Dave King joked that Fredericksburg’s trees could be divided into three categories when he was hired as the city’s assistant public works director in 1998.
There were small Bradford pears, medium Bradford pears and large Bradford pears.
“Everywhere you went, there was a Bradford pear tree,” King, who now heads the city’s public works department, told those attending the city’s annual Arbor Day celebration Wednesday at historic Kenmore. “I thought we needed to do something about the diversity of the city’s trees.”
Today, thanks in part to his efforts, Fredericksburg is a Tree City USA award winner and a model for other localities.
The City of Fredericksburg and the Fredericksburg Area Council of Garden Clubs honored King and the late Mike Witt, owner of A Cut Above Landscape and Tree Care, with proclamations read by Mayor Mary Katherine Greenlaw and the ceremonial landscaping of a red oak and an elm on the Washington Avenue mall during the event. Tom Snoddy with the Virginia Department of Forestry also gave King a banner designating Fredericksburg as Tree City USA for 33 years.
King said that he began working with the City Council and community leaders on Fredericksburg’s urban treescape two years after Hurricane Isabel wiped out more than 1,000 trees in 2003. Victims included many of those Bradford pears, ornamental trees known for their white blossoms and weak branch structure.
“It really cleaned house for us,” he said. “I was devastated by the loss of so many trees.”
King helped put together a street tree committee that did an inventory of the trees that were left, identified gaps and set priorities for new plantings. Fredericksburg didn’t have a budget for trees at first, so he and his staff created a nursery at the wastewater treatment plant to raise a variety of tree seedlings.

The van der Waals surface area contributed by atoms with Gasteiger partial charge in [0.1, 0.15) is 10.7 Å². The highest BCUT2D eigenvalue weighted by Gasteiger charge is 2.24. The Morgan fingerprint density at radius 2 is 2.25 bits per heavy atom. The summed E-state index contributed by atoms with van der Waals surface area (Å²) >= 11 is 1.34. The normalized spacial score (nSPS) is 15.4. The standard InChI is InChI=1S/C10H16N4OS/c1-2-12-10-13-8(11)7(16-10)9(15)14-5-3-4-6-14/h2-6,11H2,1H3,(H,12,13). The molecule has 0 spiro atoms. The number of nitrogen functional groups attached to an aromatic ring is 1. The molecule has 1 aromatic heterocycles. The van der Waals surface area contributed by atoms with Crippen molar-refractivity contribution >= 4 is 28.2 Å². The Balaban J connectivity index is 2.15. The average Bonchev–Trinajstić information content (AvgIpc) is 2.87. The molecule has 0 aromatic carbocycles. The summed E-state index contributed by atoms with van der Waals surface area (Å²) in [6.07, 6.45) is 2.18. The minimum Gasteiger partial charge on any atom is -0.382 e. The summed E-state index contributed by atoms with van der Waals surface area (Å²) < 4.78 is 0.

Today, the city’s budget includes funding for new trees and tree maintenance, and the Fredericksburg Area Council of Garden Clubs and organizations such as Tree Fredericksburg have pitched in to help with landscaping and tree plantings.
Tree Fredericksburg volunteers alone have planted, pruned and watered more than 7,048 trees over the past 10 years, said Anne Little, who co-founded the nonprofit with her husband Carl. These included 110 trees planted at James Monroe High School last year with the help of grants from the state and Dominion Power. Tree Fredericksburg also prumed more than 1,300 trees that year with the help of “super pruner” Steve Rossi.
“It is truly a community effort to restore our urban forest,” said King. “None of this could have been done by me alone.”
He said other localities around the state and elsewhere have contacted him to find out how the city has accomplished so much.
“We really have become a model community for the way we have our urban forest throughout the city,” King said. “No one group can do this alone. I think that’s where some other communities struggle. They may have one group or another trying to do it all, but they really can’t. We all have to come together.”
Another person that helped in those efforts locally was Witt, a Marine veteran who owned a local landscaping and tree business. He had a long client list that included the city of Fredericksburg, and could be seen each Christmas season decking downtown in lights.
“He was a hard worker who sometimes worked seven days a week at his job, but still found time to donate his services to cemeteries, churches and even answering late-night calls for help from local residents,” according to the proclamation the mayor read.
A fall from a bucket truck in 2015 left him paralyzed from the neck down, and he struggled to deal with resulting health and financial problems. He did have the support of his two daughters and friends, and many described him as “the most giving person they had ever met and was always thinking about everyone else because he did not want to be a burden or inconvenience anyone,” Greenlaw said.
Witt died Oct. 15 at Hunter Holmes McGuire Medical Center in Richmond.
Ann Black, who helped manage Witt’s finances, received the proclamation, and Bob Chapman, one of his Marine Corps friends, helped Greenlaw shovel mulch are the elm planted in his memory. Both said Witt would have been embarrassed by the attention, but proud that his accomplishments had been honored.